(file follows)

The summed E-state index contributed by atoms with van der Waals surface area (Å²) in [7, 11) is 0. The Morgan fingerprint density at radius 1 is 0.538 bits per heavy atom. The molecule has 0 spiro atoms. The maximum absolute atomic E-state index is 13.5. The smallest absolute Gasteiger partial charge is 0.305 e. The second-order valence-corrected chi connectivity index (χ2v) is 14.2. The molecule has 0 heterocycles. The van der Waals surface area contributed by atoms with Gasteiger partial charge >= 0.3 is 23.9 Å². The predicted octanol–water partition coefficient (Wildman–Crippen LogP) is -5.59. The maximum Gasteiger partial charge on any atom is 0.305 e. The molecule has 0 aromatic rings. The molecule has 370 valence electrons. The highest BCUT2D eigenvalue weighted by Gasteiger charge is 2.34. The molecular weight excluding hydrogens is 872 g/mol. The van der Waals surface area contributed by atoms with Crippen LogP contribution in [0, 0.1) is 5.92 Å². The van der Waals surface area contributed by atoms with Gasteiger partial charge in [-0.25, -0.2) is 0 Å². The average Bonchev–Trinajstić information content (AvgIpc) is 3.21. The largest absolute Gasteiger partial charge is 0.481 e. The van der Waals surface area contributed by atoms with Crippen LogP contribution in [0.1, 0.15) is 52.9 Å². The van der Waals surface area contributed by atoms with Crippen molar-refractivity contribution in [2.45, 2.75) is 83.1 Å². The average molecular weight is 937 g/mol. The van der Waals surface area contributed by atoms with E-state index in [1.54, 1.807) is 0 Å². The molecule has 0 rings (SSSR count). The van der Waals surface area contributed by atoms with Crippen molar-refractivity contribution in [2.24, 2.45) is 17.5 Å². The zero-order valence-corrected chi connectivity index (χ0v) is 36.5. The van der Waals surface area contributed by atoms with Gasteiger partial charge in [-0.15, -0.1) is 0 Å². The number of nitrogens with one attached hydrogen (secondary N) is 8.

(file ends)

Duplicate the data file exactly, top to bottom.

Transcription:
The summed E-state index contributed by atoms with van der Waals surface area (Å²) in [7, 11) is 0. The Morgan fingerprint density at radius 1 is 0.538 bits per heavy atom. The molecule has 0 spiro atoms. The maximum absolute atomic E-state index is 13.5. The smallest absolute Gasteiger partial charge is 0.305 e. The second-order valence-corrected chi connectivity index (χ2v) is 14.2. The molecule has 0 heterocycles. The van der Waals surface area contributed by atoms with Gasteiger partial charge >= 0.3 is 23.9 Å². The predicted octanol–water partition coefficient (Wildman–Crippen LogP) is -5.59. The maximum Gasteiger partial charge on any atom is 0.305 e. The molecule has 0 aromatic rings. The molecule has 370 valence electrons. The highest BCUT2D eigenvalue weighted by Gasteiger charge is 2.34. The molecular weight excluding hydrogens is 872 g/mol. The van der Waals surface area contributed by atoms with Crippen LogP contribution in [0, 0.1) is 5.92 Å². The van der Waals surface area contributed by atoms with Gasteiger partial charge in [-0.25, -0.2) is 0 Å². The average Bonchev–Trinajstić information content (AvgIpc) is 3.21. The largest absolute Gasteiger partial charge is 0.481 e. The van der Waals surface area contributed by atoms with Crippen LogP contribution in [0.1, 0.15) is 52.9 Å². The van der Waals surface area contributed by atoms with Crippen molar-refractivity contribution in [2.45, 2.75) is 83.1 Å². The average molecular weight is 937 g/mol. The van der Waals surface area contributed by atoms with E-state index in [1.54, 1.807) is 0 Å². The molecule has 0 rings (SSSR count). The van der Waals surface area contributed by atoms with Crippen molar-refractivity contribution in [2.24, 2.45) is 17.5 Å². The zero-order valence-corrected chi connectivity index (χ0v) is 36.5. The van der Waals surface area contributed by atoms with Gasteiger partial charge in [-0.15, -0.1) is 0 Å². The number of nitrogens with one attached hydrogen (secondary N) is 8.